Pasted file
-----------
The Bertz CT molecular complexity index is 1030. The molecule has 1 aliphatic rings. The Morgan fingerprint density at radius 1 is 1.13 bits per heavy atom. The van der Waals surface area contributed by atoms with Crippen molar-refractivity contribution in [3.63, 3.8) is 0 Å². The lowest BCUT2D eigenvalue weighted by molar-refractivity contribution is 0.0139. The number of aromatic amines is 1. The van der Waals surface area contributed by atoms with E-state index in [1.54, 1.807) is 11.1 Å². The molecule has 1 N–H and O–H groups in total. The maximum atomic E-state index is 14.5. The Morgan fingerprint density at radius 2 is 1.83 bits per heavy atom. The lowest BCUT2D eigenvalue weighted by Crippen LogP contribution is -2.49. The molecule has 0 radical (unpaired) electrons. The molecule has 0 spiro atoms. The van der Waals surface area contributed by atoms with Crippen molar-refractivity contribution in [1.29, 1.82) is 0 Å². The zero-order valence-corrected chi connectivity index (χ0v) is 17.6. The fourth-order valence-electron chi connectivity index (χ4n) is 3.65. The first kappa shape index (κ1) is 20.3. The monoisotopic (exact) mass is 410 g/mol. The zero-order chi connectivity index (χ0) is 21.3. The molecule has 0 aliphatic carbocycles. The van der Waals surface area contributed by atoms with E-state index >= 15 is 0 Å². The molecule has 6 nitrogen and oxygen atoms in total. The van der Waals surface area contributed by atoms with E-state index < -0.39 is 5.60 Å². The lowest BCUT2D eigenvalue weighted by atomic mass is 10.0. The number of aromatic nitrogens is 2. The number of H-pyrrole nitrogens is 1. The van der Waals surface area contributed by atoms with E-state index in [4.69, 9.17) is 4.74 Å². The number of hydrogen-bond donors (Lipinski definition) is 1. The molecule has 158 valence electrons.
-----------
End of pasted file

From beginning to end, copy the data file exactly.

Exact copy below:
The Bertz CT molecular complexity index is 1030. The molecule has 1 aliphatic rings. The Morgan fingerprint density at radius 1 is 1.13 bits per heavy atom. The van der Waals surface area contributed by atoms with Crippen molar-refractivity contribution in [3.63, 3.8) is 0 Å². The lowest BCUT2D eigenvalue weighted by molar-refractivity contribution is 0.0139. The number of aromatic amines is 1. The van der Waals surface area contributed by atoms with E-state index in [1.54, 1.807) is 11.1 Å². The molecule has 1 N–H and O–H groups in total. The maximum atomic E-state index is 14.5. The Morgan fingerprint density at radius 2 is 1.83 bits per heavy atom. The lowest BCUT2D eigenvalue weighted by Crippen LogP contribution is -2.49. The molecule has 0 radical (unpaired) electrons. The molecule has 0 spiro atoms. The van der Waals surface area contributed by atoms with Crippen molar-refractivity contribution in [1.29, 1.82) is 0 Å². The zero-order valence-corrected chi connectivity index (χ0v) is 17.6. The fourth-order valence-electron chi connectivity index (χ4n) is 3.65. The first kappa shape index (κ1) is 20.3. The monoisotopic (exact) mass is 410 g/mol. The zero-order chi connectivity index (χ0) is 21.3. The molecule has 0 aliphatic carbocycles. The van der Waals surface area contributed by atoms with E-state index >= 15 is 0 Å². The molecule has 6 nitrogen and oxygen atoms in total. The van der Waals surface area contributed by atoms with E-state index < -0.39 is 5.60 Å². The lowest BCUT2D eigenvalue weighted by atomic mass is 10.0. The number of aromatic nitrogens is 2. The number of H-pyrrole nitrogens is 1. The van der Waals surface area contributed by atoms with E-state index in [4.69, 9.17) is 4.74 Å². The number of hydrogen-bond donors (Lipinski definition) is 1. The molecule has 158 valence electrons.